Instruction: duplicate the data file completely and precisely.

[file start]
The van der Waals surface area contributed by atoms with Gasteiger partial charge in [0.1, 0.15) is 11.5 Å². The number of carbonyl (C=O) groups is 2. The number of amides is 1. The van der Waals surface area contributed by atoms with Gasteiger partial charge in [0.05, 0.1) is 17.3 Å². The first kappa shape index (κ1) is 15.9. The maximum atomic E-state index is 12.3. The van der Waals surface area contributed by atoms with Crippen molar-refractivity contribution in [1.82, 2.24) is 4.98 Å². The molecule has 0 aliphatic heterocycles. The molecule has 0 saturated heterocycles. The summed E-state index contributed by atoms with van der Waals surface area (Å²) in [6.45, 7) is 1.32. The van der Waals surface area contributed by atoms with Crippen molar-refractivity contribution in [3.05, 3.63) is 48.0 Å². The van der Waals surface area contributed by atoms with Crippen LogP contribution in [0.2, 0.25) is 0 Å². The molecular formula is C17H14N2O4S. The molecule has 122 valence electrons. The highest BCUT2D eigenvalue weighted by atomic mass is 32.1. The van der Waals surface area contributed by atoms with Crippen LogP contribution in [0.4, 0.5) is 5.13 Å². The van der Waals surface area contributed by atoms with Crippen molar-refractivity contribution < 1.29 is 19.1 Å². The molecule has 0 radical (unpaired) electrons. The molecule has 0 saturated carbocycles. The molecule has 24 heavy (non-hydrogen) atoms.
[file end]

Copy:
The van der Waals surface area contributed by atoms with Gasteiger partial charge in [0.1, 0.15) is 11.5 Å². The number of carbonyl (C=O) groups is 2. The number of amides is 1. The van der Waals surface area contributed by atoms with Gasteiger partial charge in [0.05, 0.1) is 17.3 Å². The first kappa shape index (κ1) is 15.9. The maximum atomic E-state index is 12.3. The van der Waals surface area contributed by atoms with Crippen molar-refractivity contribution in [1.82, 2.24) is 4.98 Å². The molecule has 0 aliphatic heterocycles. The molecule has 0 saturated heterocycles. The summed E-state index contributed by atoms with van der Waals surface area (Å²) in [6.45, 7) is 1.32. The van der Waals surface area contributed by atoms with Crippen molar-refractivity contribution in [3.05, 3.63) is 48.0 Å². The van der Waals surface area contributed by atoms with Crippen LogP contribution in [0.2, 0.25) is 0 Å². The molecular formula is C17H14N2O4S. The molecule has 122 valence electrons. The highest BCUT2D eigenvalue weighted by atomic mass is 32.1. The van der Waals surface area contributed by atoms with Crippen LogP contribution in [0.4, 0.5) is 5.13 Å². The van der Waals surface area contributed by atoms with Crippen molar-refractivity contribution < 1.29 is 19.1 Å². The molecule has 0 radical (unpaired) electrons. The molecule has 0 saturated carbocycles. The molecule has 24 heavy (non-hydrogen) atoms.